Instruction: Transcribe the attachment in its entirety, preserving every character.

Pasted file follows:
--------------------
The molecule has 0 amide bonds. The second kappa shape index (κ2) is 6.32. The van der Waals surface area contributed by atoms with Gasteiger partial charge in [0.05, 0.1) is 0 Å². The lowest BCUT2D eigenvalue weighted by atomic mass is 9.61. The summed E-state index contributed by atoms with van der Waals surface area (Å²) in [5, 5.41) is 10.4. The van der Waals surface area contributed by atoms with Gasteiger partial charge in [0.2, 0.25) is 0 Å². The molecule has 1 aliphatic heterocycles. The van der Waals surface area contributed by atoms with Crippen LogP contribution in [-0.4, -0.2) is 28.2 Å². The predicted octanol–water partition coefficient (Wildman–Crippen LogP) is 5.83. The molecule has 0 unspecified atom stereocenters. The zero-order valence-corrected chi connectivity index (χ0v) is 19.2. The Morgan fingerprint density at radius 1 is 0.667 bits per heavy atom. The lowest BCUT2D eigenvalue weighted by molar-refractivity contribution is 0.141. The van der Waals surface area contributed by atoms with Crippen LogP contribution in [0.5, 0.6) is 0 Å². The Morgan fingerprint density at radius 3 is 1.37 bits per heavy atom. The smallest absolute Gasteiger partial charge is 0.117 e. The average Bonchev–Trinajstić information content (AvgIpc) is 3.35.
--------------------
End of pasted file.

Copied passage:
The molecule has 0 amide bonds. The second kappa shape index (κ2) is 6.32. The van der Waals surface area contributed by atoms with Gasteiger partial charge in [0.05, 0.1) is 0 Å². The lowest BCUT2D eigenvalue weighted by atomic mass is 9.61. The summed E-state index contributed by atoms with van der Waals surface area (Å²) in [5, 5.41) is 10.4. The van der Waals surface area contributed by atoms with Gasteiger partial charge in [0.2, 0.25) is 0 Å². The molecule has 1 aliphatic heterocycles. The van der Waals surface area contributed by atoms with Crippen LogP contribution in [-0.4, -0.2) is 28.2 Å². The predicted octanol–water partition coefficient (Wildman–Crippen LogP) is 5.83. The molecule has 0 unspecified atom stereocenters. The zero-order valence-corrected chi connectivity index (χ0v) is 19.2. The Morgan fingerprint density at radius 1 is 0.667 bits per heavy atom. The lowest BCUT2D eigenvalue weighted by molar-refractivity contribution is 0.141. The van der Waals surface area contributed by atoms with Crippen LogP contribution in [0.5, 0.6) is 0 Å². The Morgan fingerprint density at radius 3 is 1.37 bits per heavy atom. The smallest absolute Gasteiger partial charge is 0.117 e. The average Bonchev–Trinajstić information content (AvgIpc) is 3.35.